It was revealed that an estimated 3% of growers in the Riverland have restructured their businesses to enable them to access the WET rebate. Senator Edwards questioned whether WET rebate reforms were necessary if so few growers would be affected by them.

Andrew Weeks responded by asking, “What is the benefit in pursuing status quo? The fact that we’re having this inquiry shows that industry is in deep trouble. We need to do something and continuing with the status quo isn’t an option. On balance there is much better hope for everyone in the industry if these policies do come in.”

Chris Byrne added, “This is one of a number of measures and it seems to be getting undue emphasis in this inquiry. It is one of a number of measures that will assist the process of returning to profitability and sustainability.” He said the industry did not have the economic resources to delve deeper into the economic impact of reforming the WET.

Brian Simpson dropped something of a bombshell when he announced the Wine Grapes Marketing Board wanted to amend its submission to the inquiry by calling for the complete withdrawal of the WET rebate. He described the rebate as “one of the most distorting factors in the industry and is very pronounced in our region”. Simpson said at last count, 40 of the region’s 345 growers had restructured their businesses to claim the rebate.

“We have many growers who have forced to go into the WET rebate channel as a route to market because the profitability within the industry has declined massively.

“The WET rebate is subsidising cheap wine in the market. It’s nice that the Government is happy to subsidise low-cost wine throughout the whole sector but once it’s out the way wine should return to its more rightful value.” Simpson said he’d heard of business negotiations by growers who had licenses to process grapes into wine and were claiming the WET rebate where retailers said they wanted the 29% rebate in their pocket, “whereas it’s meant to go to the grower”. Simpson said his board had concluded that reforming the rebate to reflect its original intention wouldn’t “weed out the wrongdoers”.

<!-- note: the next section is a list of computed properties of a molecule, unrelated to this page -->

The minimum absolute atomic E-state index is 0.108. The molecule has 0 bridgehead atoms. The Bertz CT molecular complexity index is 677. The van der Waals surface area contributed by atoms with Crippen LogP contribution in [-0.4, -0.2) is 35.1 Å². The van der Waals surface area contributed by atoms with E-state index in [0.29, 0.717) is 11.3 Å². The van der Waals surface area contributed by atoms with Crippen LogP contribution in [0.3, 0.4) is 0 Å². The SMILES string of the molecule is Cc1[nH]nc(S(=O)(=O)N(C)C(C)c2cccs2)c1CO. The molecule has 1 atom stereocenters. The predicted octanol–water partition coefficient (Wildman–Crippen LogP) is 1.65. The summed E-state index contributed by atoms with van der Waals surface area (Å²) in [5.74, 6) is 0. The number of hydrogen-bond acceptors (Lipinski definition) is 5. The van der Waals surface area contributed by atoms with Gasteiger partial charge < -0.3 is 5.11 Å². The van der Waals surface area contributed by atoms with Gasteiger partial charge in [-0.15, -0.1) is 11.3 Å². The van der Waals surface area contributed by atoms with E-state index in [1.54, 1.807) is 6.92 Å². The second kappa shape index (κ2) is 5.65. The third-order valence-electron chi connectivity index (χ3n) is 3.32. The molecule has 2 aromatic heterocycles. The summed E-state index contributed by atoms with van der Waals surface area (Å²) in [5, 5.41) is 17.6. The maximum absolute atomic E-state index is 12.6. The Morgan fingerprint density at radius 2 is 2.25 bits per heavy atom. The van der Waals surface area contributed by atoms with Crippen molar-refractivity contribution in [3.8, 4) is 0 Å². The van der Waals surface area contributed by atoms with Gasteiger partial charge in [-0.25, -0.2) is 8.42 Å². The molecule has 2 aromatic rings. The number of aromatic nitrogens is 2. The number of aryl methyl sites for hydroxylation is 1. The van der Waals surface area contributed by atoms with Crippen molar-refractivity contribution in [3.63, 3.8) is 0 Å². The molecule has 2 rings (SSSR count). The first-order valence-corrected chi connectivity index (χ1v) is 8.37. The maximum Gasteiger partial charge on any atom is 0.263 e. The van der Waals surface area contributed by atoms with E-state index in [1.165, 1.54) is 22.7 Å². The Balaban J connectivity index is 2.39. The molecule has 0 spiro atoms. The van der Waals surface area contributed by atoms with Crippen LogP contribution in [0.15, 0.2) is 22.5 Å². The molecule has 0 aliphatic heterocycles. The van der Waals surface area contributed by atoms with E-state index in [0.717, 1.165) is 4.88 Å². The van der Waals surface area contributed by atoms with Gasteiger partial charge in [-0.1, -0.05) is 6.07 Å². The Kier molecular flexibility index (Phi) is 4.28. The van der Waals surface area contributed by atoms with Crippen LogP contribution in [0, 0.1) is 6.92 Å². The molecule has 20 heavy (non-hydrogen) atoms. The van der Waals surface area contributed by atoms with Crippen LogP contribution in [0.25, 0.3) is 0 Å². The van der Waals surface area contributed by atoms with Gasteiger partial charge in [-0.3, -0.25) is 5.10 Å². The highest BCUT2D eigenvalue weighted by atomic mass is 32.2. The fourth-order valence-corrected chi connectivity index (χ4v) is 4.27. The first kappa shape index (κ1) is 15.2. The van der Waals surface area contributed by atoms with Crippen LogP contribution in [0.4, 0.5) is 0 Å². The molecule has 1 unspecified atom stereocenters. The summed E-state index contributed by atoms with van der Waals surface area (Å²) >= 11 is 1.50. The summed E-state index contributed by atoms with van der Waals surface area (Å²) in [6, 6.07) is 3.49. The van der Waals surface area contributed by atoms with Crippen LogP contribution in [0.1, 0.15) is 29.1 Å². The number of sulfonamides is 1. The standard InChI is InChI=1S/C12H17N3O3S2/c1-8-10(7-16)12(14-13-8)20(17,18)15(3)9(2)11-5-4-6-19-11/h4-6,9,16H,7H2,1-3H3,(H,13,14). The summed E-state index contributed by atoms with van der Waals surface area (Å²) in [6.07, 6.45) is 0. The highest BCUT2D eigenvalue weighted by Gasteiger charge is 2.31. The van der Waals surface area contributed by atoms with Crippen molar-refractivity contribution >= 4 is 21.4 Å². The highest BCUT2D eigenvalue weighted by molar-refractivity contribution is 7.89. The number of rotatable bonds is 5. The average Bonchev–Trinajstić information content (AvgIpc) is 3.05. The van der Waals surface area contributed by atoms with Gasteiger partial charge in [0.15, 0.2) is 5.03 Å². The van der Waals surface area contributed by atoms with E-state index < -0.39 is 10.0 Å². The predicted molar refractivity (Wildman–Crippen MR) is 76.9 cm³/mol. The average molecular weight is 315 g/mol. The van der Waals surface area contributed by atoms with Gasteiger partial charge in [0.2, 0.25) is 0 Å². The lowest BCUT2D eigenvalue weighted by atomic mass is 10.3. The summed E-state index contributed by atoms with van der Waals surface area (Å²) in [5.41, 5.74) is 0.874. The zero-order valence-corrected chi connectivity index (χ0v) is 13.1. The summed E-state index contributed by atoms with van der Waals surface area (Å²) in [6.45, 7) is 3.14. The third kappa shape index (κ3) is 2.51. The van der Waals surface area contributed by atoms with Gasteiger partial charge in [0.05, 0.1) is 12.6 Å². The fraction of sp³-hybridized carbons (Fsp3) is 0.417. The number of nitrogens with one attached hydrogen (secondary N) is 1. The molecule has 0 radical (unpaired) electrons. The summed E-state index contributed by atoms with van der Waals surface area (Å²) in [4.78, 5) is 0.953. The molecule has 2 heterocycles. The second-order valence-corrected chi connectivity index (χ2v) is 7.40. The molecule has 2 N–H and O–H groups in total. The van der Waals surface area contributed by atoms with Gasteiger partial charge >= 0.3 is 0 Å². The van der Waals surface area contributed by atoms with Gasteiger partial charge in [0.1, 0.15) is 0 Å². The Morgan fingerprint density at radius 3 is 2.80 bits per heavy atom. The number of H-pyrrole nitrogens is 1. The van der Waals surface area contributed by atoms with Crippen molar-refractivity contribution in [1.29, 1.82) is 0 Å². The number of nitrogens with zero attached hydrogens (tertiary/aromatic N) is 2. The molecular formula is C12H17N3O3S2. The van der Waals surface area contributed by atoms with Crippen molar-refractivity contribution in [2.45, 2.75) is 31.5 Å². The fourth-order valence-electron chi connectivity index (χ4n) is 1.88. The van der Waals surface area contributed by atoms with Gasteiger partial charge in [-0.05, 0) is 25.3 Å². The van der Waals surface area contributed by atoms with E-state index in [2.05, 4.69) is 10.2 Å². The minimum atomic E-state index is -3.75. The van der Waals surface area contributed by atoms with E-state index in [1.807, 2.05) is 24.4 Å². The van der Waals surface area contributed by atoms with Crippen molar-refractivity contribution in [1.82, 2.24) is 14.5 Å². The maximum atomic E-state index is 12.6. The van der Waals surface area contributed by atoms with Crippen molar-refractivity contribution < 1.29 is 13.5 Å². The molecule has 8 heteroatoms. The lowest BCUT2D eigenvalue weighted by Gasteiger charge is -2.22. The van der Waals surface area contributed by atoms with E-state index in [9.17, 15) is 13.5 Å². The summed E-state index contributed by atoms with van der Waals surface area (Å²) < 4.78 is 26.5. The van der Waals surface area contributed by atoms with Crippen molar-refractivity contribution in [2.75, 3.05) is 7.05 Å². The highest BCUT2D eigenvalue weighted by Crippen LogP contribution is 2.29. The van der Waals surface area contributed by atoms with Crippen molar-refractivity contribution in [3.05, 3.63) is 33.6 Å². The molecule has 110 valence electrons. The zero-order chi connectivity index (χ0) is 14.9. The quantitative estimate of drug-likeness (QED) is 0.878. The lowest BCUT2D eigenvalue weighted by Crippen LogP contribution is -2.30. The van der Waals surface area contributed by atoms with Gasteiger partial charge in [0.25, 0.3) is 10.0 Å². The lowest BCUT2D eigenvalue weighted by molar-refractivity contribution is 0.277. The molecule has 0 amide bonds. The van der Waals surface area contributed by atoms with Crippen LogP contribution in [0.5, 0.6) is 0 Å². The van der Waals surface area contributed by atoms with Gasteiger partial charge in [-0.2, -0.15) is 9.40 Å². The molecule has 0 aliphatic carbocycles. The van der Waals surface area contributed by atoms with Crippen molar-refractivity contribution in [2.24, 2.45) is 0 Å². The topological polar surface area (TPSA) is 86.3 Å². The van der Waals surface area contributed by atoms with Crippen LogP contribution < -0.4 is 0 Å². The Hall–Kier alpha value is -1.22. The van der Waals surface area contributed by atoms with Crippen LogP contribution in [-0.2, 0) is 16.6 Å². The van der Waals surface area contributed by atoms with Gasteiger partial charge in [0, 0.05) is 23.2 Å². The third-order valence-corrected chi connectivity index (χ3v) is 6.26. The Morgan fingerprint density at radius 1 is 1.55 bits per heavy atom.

Simpson said the WGMB also wanted the introduction of a mandatory code of conduct, noting that no Riverina wineries were signatories, saying this would allow for a higher level of transparency within the business operating environment of the industry.

There was further discussion during the hearing on the Code of Conduct and why uptake of the code by wineries represented only around 40% of Australia’s annual production. MVW and WGGA stressed growers would be better off if the code insisted on indicative prices being released earlier in the season given 80% of vineyard input costs were expended between June and January yet signatories were not required to communicate these prices until mid-December.

Submissions to the Senate inquiry into the grape and wine industry can be found here: http://www.aph.gov.au/Parliamentary_Business/Committees/Senate/Rural_and_Regional_Affairs_and_Transport/Australian_wine_industry